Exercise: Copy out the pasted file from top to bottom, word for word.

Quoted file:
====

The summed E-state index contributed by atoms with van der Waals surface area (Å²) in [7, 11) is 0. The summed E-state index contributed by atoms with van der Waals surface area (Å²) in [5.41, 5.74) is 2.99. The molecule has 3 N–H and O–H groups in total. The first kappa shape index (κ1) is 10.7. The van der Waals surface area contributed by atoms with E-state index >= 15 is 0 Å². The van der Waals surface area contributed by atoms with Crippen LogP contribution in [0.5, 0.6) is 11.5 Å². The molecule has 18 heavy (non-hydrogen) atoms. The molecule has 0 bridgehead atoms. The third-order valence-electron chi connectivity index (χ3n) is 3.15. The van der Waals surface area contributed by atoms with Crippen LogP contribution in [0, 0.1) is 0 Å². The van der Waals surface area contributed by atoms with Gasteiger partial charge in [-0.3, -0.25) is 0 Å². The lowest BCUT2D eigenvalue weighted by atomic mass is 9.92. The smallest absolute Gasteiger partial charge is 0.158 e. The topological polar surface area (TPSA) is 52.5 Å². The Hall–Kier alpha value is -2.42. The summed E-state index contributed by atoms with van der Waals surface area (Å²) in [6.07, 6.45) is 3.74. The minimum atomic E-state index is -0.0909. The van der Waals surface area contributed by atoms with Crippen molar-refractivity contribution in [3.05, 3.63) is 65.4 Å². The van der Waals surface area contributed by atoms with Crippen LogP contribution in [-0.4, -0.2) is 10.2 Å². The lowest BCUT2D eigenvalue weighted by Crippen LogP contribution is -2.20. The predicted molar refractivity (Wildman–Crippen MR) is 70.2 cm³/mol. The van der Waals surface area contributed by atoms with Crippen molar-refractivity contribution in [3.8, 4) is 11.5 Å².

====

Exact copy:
The summed E-state index contributed by atoms with van der Waals surface area (Å²) in [7, 11) is 0. The summed E-state index contributed by atoms with van der Waals surface area (Å²) in [5.41, 5.74) is 2.99. The molecule has 3 N–H and O–H groups in total. The first kappa shape index (κ1) is 10.7. The van der Waals surface area contributed by atoms with E-state index >= 15 is 0 Å². The van der Waals surface area contributed by atoms with Crippen LogP contribution in [0.5, 0.6) is 11.5 Å². The molecule has 18 heavy (non-hydrogen) atoms. The molecule has 0 bridgehead atoms. The third-order valence-electron chi connectivity index (χ3n) is 3.15. The van der Waals surface area contributed by atoms with Crippen LogP contribution in [0, 0.1) is 0 Å². The van der Waals surface area contributed by atoms with Gasteiger partial charge in [-0.3, -0.25) is 0 Å². The lowest BCUT2D eigenvalue weighted by atomic mass is 9.92. The smallest absolute Gasteiger partial charge is 0.158 e. The topological polar surface area (TPSA) is 52.5 Å². The Hall–Kier alpha value is -2.42. The summed E-state index contributed by atoms with van der Waals surface area (Å²) in [6.07, 6.45) is 3.74. The minimum atomic E-state index is -0.0909. The van der Waals surface area contributed by atoms with Crippen molar-refractivity contribution in [3.05, 3.63) is 65.4 Å². The van der Waals surface area contributed by atoms with Crippen LogP contribution in [-0.4, -0.2) is 10.2 Å². The lowest BCUT2D eigenvalue weighted by Crippen LogP contribution is -2.20. The predicted molar refractivity (Wildman–Crippen MR) is 70.2 cm³/mol. The van der Waals surface area contributed by atoms with Crippen molar-refractivity contribution in [3.8, 4) is 11.5 Å².